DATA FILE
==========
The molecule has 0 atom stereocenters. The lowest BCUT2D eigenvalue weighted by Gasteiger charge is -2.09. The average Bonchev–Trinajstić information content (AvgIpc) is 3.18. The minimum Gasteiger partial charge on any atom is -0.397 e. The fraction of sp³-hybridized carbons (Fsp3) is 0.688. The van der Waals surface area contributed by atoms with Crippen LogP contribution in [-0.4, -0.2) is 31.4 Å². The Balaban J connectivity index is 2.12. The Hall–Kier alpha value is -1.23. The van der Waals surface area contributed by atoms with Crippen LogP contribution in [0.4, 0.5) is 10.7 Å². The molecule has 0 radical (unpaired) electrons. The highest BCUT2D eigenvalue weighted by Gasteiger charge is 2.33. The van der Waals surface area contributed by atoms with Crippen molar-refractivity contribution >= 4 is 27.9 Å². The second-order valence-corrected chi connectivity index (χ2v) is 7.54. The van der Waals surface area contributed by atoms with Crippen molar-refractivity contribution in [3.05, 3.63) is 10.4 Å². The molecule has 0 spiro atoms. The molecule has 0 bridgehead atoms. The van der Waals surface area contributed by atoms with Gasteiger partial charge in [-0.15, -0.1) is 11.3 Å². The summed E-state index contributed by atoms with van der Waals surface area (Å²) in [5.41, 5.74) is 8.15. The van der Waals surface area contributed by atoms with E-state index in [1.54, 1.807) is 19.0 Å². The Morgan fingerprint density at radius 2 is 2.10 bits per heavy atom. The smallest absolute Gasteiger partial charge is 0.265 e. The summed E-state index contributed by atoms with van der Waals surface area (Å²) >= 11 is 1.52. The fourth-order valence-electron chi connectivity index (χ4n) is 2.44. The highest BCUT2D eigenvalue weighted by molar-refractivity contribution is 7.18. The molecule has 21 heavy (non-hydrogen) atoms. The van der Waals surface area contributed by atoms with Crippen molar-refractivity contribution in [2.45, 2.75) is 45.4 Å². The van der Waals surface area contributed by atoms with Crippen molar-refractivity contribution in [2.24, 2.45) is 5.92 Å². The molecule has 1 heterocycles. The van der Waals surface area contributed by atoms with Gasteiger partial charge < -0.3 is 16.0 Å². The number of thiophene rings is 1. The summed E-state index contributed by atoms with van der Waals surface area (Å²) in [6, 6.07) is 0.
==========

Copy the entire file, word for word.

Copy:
The molecule has 0 atom stereocenters. The lowest BCUT2D eigenvalue weighted by Gasteiger charge is -2.09. The average Bonchev–Trinajstić information content (AvgIpc) is 3.18. The minimum Gasteiger partial charge on any atom is -0.397 e. The fraction of sp³-hybridized carbons (Fsp3) is 0.688. The van der Waals surface area contributed by atoms with Crippen LogP contribution in [-0.4, -0.2) is 31.4 Å². The Balaban J connectivity index is 2.12. The Hall–Kier alpha value is -1.23. The van der Waals surface area contributed by atoms with Crippen LogP contribution in [0.4, 0.5) is 10.7 Å². The molecule has 0 radical (unpaired) electrons. The highest BCUT2D eigenvalue weighted by Gasteiger charge is 2.33. The van der Waals surface area contributed by atoms with Crippen molar-refractivity contribution >= 4 is 27.9 Å². The second-order valence-corrected chi connectivity index (χ2v) is 7.54. The van der Waals surface area contributed by atoms with Crippen molar-refractivity contribution in [3.05, 3.63) is 10.4 Å². The molecule has 0 spiro atoms. The molecule has 0 bridgehead atoms. The van der Waals surface area contributed by atoms with Gasteiger partial charge in [-0.15, -0.1) is 11.3 Å². The summed E-state index contributed by atoms with van der Waals surface area (Å²) in [5.41, 5.74) is 8.15. The van der Waals surface area contributed by atoms with E-state index in [1.54, 1.807) is 19.0 Å². The Morgan fingerprint density at radius 2 is 2.10 bits per heavy atom. The smallest absolute Gasteiger partial charge is 0.265 e. The summed E-state index contributed by atoms with van der Waals surface area (Å²) >= 11 is 1.52. The fourth-order valence-electron chi connectivity index (χ4n) is 2.44. The highest BCUT2D eigenvalue weighted by molar-refractivity contribution is 7.18. The molecule has 21 heavy (non-hydrogen) atoms. The van der Waals surface area contributed by atoms with Crippen molar-refractivity contribution in [2.45, 2.75) is 45.4 Å². The van der Waals surface area contributed by atoms with Crippen molar-refractivity contribution in [2.24, 2.45) is 5.92 Å². The molecule has 1 heterocycles. The van der Waals surface area contributed by atoms with Gasteiger partial charge < -0.3 is 16.0 Å². The number of thiophene rings is 1. The summed E-state index contributed by atoms with van der Waals surface area (Å²) in [6, 6.07) is 0.